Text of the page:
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Newborn deaths indict health system

IT never rains but it pours for 25-year-old Matilda Manuel whose four-year-old son was hit by a truck along Harare-Bulawayo road when bulldozers descended on Porta Farm during the controversial Operation Murambatsvina in 2005.

Although five years have passed, the horrific image of her son, Fanadi Manyere, being hit by the truck as he tried to flee the squatter camp when bulldozers accompanied by police with ringing sirens arrived at the farm will forever remain in her mind.
Five years on, tragedy hit her again. She lost her twins in 2008 while giving birth in her wooden shack built on 180 square metres at Hopley farm — a settlement created by government to accommodate more than 5 000 people made homeless after it destroyed their homes at Porta squatter camp, 10km south of Harare.
The squalid conditions people live in and the lack of proper sanitation has left the residents vulnerable to waterborne diseases. At the moment, families at the farm rely on one borehole and unprotected wells sunk close to their one-metre deep pit latrines.  According to Amnesty International, five of the six boreholes sunk by humanitarian organisations were not working when they visited the farm in June this year.
Manuel lost her twins while giving birth in her small room with the help of an unqualified neighbour.
This is just one of the many examples that show the inclusive government’s failure to provide proper and affordable maternity facilities for the less privileged.
“I have gone through very painful moments in my life, some of which could have been avoided,” she said. “In September 2008, I was heavily pregnant with my babies. I did not know they were twins because I could not afford to go to the clinic, worse still for a scan. I only discovered that when I gave birth,” she said.
“I fell sick on September 14 and I walked to Utsanana clinic in Glen Norah. I stayed there three days and on the third day I was discharged and told to go home because I was okay but the biggest problem was money. They wanted $50 billion (Zimdollar) which I could not afford.”
Manuel said on the day she was discharged she got into labour that night and an inexperienced neighbour came to assist her.
“I gave birth behind the door,” pointing to the wooden door, “my neighbour was so overwhelmed by the job because she didn’t know it was going to be hard work delivering the children.”
“The challenge came when she failed to remove the placenta and I was tired. Lucky enough that is the time my husband came and he had to rush us to the clinic through the assistance of a well wisher,” she said.
At the clinic her placenta was removed successfully but unfortunately her twins had died.
“I was very pained, I spent several weeks not feeling well and having hallucinations of the pain that I went through. If only I could have afforded going to the clinic my babies would still be alive.”
Today, Manuel, who is a housewife surviving on selling paraffin, has a baby girl, Trish, whom she gave birth to last year without required maternal and newborn healthcare.
“I gave birth to Trish in September,” she said. “This time it was just sudden and I did it by myself. My neighbour only came to help with cutting the umbilical cord. I risked giving birth again in the house but there was nothing I could do because I could not afford the money,” said Manuel adding that she was not sure whether the utensils they used during child birth were clean.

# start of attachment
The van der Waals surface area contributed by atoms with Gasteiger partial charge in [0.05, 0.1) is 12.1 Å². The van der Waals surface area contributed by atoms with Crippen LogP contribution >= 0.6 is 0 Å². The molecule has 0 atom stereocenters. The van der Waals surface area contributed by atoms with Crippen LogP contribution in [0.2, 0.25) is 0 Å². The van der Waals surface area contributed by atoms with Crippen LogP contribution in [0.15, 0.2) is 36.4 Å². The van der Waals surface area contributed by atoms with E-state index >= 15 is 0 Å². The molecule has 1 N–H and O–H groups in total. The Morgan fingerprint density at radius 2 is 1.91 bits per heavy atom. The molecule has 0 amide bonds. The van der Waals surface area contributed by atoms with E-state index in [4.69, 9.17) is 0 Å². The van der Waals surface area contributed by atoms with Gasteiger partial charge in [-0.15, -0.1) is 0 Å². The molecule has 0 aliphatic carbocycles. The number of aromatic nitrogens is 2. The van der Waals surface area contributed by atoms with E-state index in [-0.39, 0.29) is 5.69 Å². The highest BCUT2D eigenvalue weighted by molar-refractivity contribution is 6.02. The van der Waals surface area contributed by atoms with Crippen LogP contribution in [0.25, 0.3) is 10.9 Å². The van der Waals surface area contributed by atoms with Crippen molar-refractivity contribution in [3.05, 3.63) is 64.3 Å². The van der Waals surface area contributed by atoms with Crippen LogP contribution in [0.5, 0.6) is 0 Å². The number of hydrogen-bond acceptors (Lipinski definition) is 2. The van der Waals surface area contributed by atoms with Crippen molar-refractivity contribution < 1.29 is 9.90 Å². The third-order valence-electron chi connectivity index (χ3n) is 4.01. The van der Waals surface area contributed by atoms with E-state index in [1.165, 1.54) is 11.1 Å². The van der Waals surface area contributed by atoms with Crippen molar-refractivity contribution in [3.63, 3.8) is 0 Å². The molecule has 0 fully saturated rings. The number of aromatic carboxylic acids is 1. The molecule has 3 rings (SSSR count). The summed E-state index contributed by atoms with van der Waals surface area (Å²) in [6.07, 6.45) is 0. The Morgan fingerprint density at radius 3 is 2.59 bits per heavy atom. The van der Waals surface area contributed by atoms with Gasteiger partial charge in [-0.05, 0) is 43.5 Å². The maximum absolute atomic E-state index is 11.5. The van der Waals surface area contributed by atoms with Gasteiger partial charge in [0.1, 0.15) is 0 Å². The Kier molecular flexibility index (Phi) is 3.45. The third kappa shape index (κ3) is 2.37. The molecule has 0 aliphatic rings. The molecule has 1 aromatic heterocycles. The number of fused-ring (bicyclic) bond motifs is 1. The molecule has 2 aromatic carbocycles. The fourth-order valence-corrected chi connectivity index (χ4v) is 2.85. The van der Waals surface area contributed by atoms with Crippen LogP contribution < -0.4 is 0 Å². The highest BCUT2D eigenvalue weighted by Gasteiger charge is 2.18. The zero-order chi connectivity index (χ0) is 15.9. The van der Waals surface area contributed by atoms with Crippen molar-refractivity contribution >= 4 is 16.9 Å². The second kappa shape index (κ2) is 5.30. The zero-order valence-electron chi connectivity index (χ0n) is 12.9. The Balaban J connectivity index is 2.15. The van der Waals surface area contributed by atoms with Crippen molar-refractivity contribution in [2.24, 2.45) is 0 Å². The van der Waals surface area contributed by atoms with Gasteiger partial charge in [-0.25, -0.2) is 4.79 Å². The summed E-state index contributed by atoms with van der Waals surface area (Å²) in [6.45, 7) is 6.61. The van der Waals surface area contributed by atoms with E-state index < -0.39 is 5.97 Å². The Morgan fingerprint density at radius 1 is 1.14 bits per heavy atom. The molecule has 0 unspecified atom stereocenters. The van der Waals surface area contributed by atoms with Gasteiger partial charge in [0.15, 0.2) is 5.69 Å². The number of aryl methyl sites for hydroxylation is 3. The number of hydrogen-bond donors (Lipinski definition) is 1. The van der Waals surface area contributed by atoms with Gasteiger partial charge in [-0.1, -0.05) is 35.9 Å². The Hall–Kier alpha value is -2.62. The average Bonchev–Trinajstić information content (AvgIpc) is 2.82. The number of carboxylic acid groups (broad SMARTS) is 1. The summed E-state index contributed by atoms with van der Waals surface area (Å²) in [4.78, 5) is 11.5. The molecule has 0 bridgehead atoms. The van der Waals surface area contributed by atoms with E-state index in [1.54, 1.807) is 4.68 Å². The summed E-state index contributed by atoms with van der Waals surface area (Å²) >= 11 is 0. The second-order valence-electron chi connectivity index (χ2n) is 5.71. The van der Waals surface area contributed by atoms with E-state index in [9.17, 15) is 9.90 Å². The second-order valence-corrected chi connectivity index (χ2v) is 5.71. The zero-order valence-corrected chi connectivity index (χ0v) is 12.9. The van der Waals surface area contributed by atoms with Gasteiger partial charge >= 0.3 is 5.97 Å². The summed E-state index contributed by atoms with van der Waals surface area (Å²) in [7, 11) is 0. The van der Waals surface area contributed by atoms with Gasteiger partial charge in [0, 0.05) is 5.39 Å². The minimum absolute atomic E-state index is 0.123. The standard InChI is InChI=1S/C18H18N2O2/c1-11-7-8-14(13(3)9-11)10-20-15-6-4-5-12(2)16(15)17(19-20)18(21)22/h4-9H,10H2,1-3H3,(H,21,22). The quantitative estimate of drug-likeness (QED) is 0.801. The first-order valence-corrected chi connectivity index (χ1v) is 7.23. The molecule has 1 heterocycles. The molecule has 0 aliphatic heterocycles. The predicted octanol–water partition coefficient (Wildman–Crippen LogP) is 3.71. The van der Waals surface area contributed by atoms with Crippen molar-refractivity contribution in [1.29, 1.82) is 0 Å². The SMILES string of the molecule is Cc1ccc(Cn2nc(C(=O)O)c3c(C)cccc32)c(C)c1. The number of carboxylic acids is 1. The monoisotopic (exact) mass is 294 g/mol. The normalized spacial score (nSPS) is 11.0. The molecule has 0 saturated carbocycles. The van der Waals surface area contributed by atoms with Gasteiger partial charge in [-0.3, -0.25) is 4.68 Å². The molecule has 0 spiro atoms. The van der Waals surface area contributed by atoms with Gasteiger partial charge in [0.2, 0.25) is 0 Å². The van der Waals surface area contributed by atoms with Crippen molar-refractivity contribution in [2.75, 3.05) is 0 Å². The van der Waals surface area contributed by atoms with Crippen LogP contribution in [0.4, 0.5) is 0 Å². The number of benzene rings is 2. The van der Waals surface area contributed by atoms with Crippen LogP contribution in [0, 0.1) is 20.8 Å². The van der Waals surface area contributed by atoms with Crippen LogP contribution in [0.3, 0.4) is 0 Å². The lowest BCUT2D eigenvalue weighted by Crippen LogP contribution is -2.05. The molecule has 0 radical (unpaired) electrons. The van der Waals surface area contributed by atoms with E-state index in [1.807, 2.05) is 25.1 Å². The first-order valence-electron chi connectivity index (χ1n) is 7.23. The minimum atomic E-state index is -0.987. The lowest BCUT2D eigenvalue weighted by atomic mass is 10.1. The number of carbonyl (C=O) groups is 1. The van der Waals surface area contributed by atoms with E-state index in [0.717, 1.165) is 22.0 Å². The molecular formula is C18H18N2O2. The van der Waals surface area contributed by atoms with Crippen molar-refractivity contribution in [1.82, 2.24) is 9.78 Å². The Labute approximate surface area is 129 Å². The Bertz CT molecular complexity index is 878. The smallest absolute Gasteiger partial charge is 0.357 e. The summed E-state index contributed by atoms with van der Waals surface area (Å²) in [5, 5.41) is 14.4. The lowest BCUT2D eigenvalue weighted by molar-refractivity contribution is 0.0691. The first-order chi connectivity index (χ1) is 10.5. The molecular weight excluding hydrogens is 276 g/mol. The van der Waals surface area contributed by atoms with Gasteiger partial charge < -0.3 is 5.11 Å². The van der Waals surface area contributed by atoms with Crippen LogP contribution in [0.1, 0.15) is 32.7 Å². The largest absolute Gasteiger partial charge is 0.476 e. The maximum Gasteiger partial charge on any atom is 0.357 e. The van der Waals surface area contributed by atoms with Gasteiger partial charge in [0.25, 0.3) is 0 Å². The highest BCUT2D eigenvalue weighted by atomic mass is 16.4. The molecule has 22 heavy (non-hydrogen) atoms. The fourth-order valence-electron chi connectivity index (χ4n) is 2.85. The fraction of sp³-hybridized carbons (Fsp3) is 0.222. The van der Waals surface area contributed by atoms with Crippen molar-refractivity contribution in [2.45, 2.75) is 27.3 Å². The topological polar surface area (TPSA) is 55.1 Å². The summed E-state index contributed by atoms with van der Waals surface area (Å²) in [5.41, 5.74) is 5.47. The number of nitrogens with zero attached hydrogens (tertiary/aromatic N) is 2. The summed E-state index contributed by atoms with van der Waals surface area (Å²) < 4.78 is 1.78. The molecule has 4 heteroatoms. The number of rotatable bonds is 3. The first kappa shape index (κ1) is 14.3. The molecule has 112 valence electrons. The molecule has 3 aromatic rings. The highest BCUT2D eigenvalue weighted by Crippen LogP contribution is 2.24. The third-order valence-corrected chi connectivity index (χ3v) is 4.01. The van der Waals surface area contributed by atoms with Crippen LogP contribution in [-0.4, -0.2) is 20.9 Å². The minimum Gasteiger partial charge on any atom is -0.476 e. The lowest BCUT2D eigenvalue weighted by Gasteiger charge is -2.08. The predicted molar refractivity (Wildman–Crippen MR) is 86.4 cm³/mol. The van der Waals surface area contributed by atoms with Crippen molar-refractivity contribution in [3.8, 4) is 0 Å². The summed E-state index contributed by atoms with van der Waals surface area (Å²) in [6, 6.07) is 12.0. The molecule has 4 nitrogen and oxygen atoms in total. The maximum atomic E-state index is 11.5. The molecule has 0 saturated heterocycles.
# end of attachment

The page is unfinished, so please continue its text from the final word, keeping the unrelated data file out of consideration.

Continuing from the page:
Amnesty International released a report No Chance to Live recently in which it told government to urgently investigate the deaths of newborn babies at Hopley settlement area.
Amnesty International found that at least 21 newborns had died at Hopley within a five-month period indicating a very high level of newborn deaths within the settlement.
Michelle Kagari, Amnesty International’s Deputy Africa director, said the victims of Operation Murambatsvina had been forgotten and their situation continued to deteriorate.
“Many of the women we spoke to felt that their minimal access to healthcare contributed to the deaths of their babies. Others suspected that their babies died of cold because they live in plastic shacks,” said Kagari.
“The government must ensure these women have access to maternal and newborn healthcare in order to prevent further avoidable deaths.”
Amnesty International said the city fathers could not do much to help the women at Hopley, saying the council and the government did not have demographic information of the population at Hopley, which the council said was necessary to plan health interventions.
A woman who spoke to the Zimbabwe Independent on condition of anonymity said she has helped give birth to a number of children in the settlement despite her inexperience.
“There is no maternity clinic in this area even though it’s a very big settlement. The woman sits behind the door and that’s where everything is done. Anyone who is close by can come and help even if one doesn’t know how it is done,” the woman said. “Sometimes one gets into labour suddenly that there is no time to look for plastics to wear as protective clothing. We touch the blood with our bare hands.”
She added: “We know the importance of maternal and newborn healthcare because we used to receive such special care during previous pregnancies while we were at Porta Farm that was under MP (Patrick) Zhuwawo.”
Unicef country representative Peter Salama last week said at the launch of the child survival strategy that every day “in Zimbabwe, around 100 children die, mostly entirely from preventable deaths”.
Salama said: “For newborn deaths, the highest risk period is the first day of life. In Zimbabwe, we lose more than 5 000 children every year in their first day of life — a time when we should be celebrating the births of a precious new life and not mourning their deaths.”

 

Wongai Zhangazha

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